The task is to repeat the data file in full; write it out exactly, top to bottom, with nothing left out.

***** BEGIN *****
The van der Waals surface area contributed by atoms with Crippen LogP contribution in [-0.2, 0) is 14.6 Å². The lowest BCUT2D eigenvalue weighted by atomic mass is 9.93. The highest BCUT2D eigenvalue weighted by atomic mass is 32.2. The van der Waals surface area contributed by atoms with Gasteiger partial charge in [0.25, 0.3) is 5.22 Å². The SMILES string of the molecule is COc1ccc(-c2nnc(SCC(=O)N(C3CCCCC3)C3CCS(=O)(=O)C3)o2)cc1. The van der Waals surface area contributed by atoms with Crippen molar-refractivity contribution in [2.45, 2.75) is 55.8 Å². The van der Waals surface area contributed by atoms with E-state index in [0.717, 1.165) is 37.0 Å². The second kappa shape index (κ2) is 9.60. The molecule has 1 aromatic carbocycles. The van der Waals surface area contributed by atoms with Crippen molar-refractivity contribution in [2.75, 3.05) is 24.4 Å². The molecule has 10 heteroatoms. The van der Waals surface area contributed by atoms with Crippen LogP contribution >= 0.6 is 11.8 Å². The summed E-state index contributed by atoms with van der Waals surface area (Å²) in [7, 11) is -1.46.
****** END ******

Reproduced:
The van der Waals surface area contributed by atoms with Crippen LogP contribution in [-0.2, 0) is 14.6 Å². The lowest BCUT2D eigenvalue weighted by atomic mass is 9.93. The highest BCUT2D eigenvalue weighted by atomic mass is 32.2. The van der Waals surface area contributed by atoms with Gasteiger partial charge in [0.25, 0.3) is 5.22 Å². The SMILES string of the molecule is COc1ccc(-c2nnc(SCC(=O)N(C3CCCCC3)C3CCS(=O)(=O)C3)o2)cc1. The van der Waals surface area contributed by atoms with Crippen molar-refractivity contribution in [2.45, 2.75) is 55.8 Å². The van der Waals surface area contributed by atoms with E-state index in [0.717, 1.165) is 37.0 Å². The second kappa shape index (κ2) is 9.60. The molecule has 1 aromatic carbocycles. The van der Waals surface area contributed by atoms with Crippen molar-refractivity contribution in [2.75, 3.05) is 24.4 Å². The molecule has 10 heteroatoms. The van der Waals surface area contributed by atoms with Crippen LogP contribution >= 0.6 is 11.8 Å². The summed E-state index contributed by atoms with van der Waals surface area (Å²) in [7, 11) is -1.46.